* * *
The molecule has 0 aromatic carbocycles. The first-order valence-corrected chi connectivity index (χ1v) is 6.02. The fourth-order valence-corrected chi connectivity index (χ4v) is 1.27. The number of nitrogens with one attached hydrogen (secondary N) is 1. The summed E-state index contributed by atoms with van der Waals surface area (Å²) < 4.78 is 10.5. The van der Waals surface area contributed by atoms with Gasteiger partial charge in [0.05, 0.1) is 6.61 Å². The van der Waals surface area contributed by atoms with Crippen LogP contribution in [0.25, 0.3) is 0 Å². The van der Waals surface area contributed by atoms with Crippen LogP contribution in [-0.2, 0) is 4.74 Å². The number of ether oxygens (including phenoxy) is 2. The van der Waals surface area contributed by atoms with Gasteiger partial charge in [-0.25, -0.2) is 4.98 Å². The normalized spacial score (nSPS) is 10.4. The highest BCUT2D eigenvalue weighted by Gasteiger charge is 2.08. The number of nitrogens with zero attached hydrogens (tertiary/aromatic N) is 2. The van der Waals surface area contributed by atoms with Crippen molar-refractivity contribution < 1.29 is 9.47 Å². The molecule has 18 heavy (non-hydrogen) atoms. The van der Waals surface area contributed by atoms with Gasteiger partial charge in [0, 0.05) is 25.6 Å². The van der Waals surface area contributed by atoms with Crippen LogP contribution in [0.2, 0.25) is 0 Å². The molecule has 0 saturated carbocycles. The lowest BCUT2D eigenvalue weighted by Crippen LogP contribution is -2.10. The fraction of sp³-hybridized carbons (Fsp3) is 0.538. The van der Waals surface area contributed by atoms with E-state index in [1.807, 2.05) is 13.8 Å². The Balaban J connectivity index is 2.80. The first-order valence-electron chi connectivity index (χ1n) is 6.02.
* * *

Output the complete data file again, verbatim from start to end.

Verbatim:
The molecule has 0 aromatic carbocycles. The first-order valence-corrected chi connectivity index (χ1v) is 6.02. The fourth-order valence-corrected chi connectivity index (χ4v) is 1.27. The number of nitrogens with one attached hydrogen (secondary N) is 1. The summed E-state index contributed by atoms with van der Waals surface area (Å²) < 4.78 is 10.5. The van der Waals surface area contributed by atoms with Gasteiger partial charge in [0.05, 0.1) is 6.61 Å². The van der Waals surface area contributed by atoms with Crippen LogP contribution in [0.25, 0.3) is 0 Å². The van der Waals surface area contributed by atoms with Crippen LogP contribution in [-0.2, 0) is 4.74 Å². The number of ether oxygens (including phenoxy) is 2. The van der Waals surface area contributed by atoms with Gasteiger partial charge in [-0.25, -0.2) is 4.98 Å². The normalized spacial score (nSPS) is 10.4. The highest BCUT2D eigenvalue weighted by Gasteiger charge is 2.08. The number of nitrogens with zero attached hydrogens (tertiary/aromatic N) is 2. The van der Waals surface area contributed by atoms with Crippen molar-refractivity contribution < 1.29 is 9.47 Å². The molecule has 18 heavy (non-hydrogen) atoms. The van der Waals surface area contributed by atoms with Gasteiger partial charge in [0, 0.05) is 25.6 Å². The van der Waals surface area contributed by atoms with Crippen LogP contribution in [0.2, 0.25) is 0 Å². The molecule has 0 saturated carbocycles. The lowest BCUT2D eigenvalue weighted by Crippen LogP contribution is -2.10. The fraction of sp³-hybridized carbons (Fsp3) is 0.538. The van der Waals surface area contributed by atoms with E-state index in [1.807, 2.05) is 13.8 Å². The Balaban J connectivity index is 2.80. The first-order valence-electron chi connectivity index (χ1n) is 6.02.